Written By: Cynthia M. Weston
A Grandparent Lawyer’s Perspective
So much of the collaborative process conversation centers around couples still parenting children in their home. The collaborative process can be beneficial for couples who are empty nesters as well.
There are the obvious reasons for any couple to choose the collaborative process, not the least of which is: it keeps the couple’s business private (no open court hearings); it promotes good communication and respect for one another during a difficult time; both spouses feel their needs are heard and have a team of professionals to solve the puzzle of their next chapter, and the like. The added benefit of the collaborative process for empty nesters is the invaluable contribution a financial neutral can make in assisting them, not only with budgets immediately after separation, but assist them in reviewing retirement plans and accounting for those needs.
The benefits I focus on today are not those that are financial, or even the general great attributes of the process. The benefits of the process for the empty nester are emotional and can be far-reaching. Choosing to use the collaborative process can benefit your adult children and their families. I cannot count the number of stories I have heard from litigation clients about the awkward graduation attendance with each parent in separate locations, and not even speaking. I have heard many clients who litigated their divorces have such strained relationships with spouses that the adult children have to see them separately for each occasion, alternate occasions between the estranged parents, or even worse, choose a “side” and have less of a relationship with one of the parents. Adult children can go through logistical nightmares for graduations, professional recognitions, weddings, births, birthdays, and holidays for the divorced couple to participate after litigated divorces, and often even mediated divorces. These situations are, rightfully, not in the forefront of reasons to choose collaborative, however, the lasting improvement- sometimes generationally- are profound and worthy of consideration. In many situations, couples who use the collaborative process can be in the same room together, can stand near one another to celebrate a child’s achievements, and can attend the same festivities at the same time.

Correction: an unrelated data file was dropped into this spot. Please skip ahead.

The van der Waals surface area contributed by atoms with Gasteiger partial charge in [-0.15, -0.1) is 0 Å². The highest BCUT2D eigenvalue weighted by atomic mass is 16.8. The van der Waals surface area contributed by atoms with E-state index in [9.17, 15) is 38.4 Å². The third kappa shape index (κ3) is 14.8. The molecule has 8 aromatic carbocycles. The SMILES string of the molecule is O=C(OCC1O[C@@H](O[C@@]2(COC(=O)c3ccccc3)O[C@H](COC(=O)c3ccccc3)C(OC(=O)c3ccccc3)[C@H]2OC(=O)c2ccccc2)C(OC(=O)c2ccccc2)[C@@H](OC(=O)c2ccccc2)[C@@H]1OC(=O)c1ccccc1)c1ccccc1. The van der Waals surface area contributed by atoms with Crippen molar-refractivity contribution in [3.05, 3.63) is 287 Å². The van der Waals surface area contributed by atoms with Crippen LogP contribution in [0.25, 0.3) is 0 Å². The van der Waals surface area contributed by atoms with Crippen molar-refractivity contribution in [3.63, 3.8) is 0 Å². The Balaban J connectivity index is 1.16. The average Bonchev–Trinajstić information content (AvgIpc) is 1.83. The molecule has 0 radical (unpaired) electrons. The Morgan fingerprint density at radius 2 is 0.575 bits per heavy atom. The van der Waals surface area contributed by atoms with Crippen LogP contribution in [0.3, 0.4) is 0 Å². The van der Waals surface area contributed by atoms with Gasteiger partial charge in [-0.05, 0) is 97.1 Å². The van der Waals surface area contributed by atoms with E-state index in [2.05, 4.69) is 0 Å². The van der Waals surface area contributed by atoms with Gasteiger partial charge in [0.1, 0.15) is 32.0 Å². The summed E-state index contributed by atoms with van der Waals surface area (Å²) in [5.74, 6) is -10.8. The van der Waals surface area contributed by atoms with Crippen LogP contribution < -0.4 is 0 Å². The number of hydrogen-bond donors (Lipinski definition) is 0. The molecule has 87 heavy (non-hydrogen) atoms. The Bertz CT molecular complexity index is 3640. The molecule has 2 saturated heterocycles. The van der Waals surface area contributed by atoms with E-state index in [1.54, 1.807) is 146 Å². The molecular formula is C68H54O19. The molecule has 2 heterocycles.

The collaborative process gives the divorcing couple the space to be heard, and the tools by which they can hear their spouse’s perspective. This is not easy, and it frankly takes the entire team to guide a couple in a manner that allows for past bitterness, resentment and/or fear to be left in the past. The process helps to allow the couple to regain the respect they had for one another at the start of their relationship. This respect helps the couple become better communicators through the process. When the process is finished, most collaborative couples feel that their communication stays respectful and productive. That ability to communicate and the ability to show respect can be the foundation upon which the couple can strengthen their “co-parenting” and/or become “co-grandparents”, or just keep them as be a contributing family member in the family melting pot. Adult children breathe a sigh of relief in the cooperation of scheduling holiday time (while it may not be together, there is an air of understanding that lingers). The divorced couple can have the opportunity to participate in events and with grandchildren without the underlying current of angst that can stress all of the guests. And finally, we can affect grandchildren- the legacy. We can show them what it truly means to be a family: togetherness, good communication; kind conversations concerning the other grandparent, and the opportunity to share joyous events. The collaborative process can truly help a divorcing empty nest couple to be role models for their adult children and grandchildren on how to proceed through a stormy time and yet rise above the past and focus on those they mutually love and hope to keep close.